Expert strategies for picking the perfect engagement ring. It’s no surprise that February 14, Valentine’s Day, is one of the most popular days to get engaged (along with Christmas Eve and New Year’s Eve). In fact, thirty percent of couples in America are betrothed on this date. And while the proposal is romantic, a story to pass down to your children, buying the ring should not be a purely emotional decision.

Engagement Rings at Gray & Sons
Engagement Rings at Gray & Sons

At Gray & Sons Jewelers, we recommend taking your time before buying your ring, at least two months in advance of the engagement. Why is this? First, you need to figure out what your budget is for the stone. While some stick with the maxim of spending a full month’s salary on a diamond, depending on your income this may be too little or too much. Once you have set this number, though, you can proceed to the next step, which is research.

You’ve probably heard of the “4Cs”: Color, clarity, cut and carat weight. These factors help to decide the quality and price of a diamond. But grading the worth and value of a stone goes much deeper than this: Does the stone have fluorescence or not? Is the stone proportional for maximum brilliance? How are the dimensions of the stone, the depth, the diameter?

The good news is that you don’t have to become a diamond expert overnight. Just as you have your core competency in your professional field—as a lawyer, doctor, business executive or social media strategist—our specialists can read a diamond certificate to identify any issues that a diamond may have, which would depreciate its value rather than enhance it.

Why is this so important, you may ask? Well, taking emotion out of the equation, a diamond is an investment. Circumstances change: You may want to upgrade the ring in the future. Or the relationship may not have worked out and you need to sell the diamond. Buying smart means purchasing a diamond certified by the Gemological Institute of America. Gray & Sons only sells GIA-certified diamonds.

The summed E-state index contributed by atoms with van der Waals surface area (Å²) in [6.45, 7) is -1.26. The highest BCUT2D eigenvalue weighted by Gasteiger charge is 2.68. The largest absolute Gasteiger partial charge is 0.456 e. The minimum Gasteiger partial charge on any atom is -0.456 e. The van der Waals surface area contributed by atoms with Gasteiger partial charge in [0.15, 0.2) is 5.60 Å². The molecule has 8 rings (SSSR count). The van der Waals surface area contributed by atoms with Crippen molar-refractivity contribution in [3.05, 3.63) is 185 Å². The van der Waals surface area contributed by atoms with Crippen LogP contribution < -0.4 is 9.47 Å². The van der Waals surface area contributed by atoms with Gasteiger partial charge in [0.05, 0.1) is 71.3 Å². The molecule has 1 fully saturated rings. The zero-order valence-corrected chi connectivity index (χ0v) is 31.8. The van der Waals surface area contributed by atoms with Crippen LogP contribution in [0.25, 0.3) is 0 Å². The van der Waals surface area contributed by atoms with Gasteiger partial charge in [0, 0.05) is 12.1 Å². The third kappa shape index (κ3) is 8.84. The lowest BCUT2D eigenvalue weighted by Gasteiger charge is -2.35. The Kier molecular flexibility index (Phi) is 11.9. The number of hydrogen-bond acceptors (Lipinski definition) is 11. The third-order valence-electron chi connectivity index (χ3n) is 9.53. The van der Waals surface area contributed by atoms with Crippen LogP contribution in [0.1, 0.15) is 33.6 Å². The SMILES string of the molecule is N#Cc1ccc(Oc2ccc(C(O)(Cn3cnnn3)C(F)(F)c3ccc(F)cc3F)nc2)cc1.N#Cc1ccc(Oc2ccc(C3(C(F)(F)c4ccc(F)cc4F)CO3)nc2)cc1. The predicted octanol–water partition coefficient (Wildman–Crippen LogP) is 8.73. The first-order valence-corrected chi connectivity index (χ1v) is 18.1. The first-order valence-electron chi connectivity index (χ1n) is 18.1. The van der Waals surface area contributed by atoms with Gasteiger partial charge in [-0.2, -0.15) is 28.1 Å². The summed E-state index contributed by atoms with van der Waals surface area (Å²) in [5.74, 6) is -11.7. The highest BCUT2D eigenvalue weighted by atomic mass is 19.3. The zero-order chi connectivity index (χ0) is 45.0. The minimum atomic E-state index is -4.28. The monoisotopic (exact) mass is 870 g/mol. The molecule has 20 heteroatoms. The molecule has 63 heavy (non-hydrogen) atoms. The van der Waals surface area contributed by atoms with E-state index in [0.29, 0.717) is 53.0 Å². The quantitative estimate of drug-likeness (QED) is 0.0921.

Gray & Sons’ in-house jewelers can design any setting, resize a ring and even provide inspiration photos of engagement rings. It’s helpful to know your significant other’s ring size and taste in settings and shape. The most common request is a classical Tiffany setting. Tiffany is still the gold standard of ring design. Even young people want something like their mother had, or grandmother had. They want that classic solitaire in a 6-prong or 4-prong setting. We can craft settings in platinum, white gold, yellow gold or pink gold. Some people like to add a twist with an eternity band or semi-eternity band. We also design and sell wedding bands.

Tiffany Engagement RIng
Tiffany & Co. Engagement Ring

Of course, it’s not all about business. We designed a ring for a client who kept it a secret from his soon-to-be fiancé. They went on vacation to Paris, France. He proposed to her on top of the Eiffel Tower and gave her the ring. We felt like we were partners in the accomplishment: The ring was made in Miami Beach by our jewelers, gift wrapped and flown to Paris to be given to a woman to start a new life. It was nice to be part of that.

Ice Age: The History Of Engagement Rings

As far back as 200 BCE, Roman women wore rings to signify a business contract or affirm mutual love. These early rings were often made out of flint, bronze, ivory or bone. By the second century, gold became the metal of choice. But it wasn’t until 860 that engagement rings were given official status by Pope Nicholas I, who mandated that the betrothal ring, given by the man, was to represent his intent to marry. Gold was most popular at this time. Diamonds were first recorded as being used on an engagement ring in 1477 when Archduke Maximilian of Austria proposed to Mary of Burgundy. In the 1840s, diamond rings made it to America although they were not widespread. However, as diamonds began to be discovered in Africa in bigger numbers, the trend became more prevalent, and department stores in the 1940s started selling them. At the same time, advertising campaigns like DeBeers’ “A Diamond is Forever” and Hollywood starlets dripping in diamonds helped to make these sparkly engagement rings mainstream.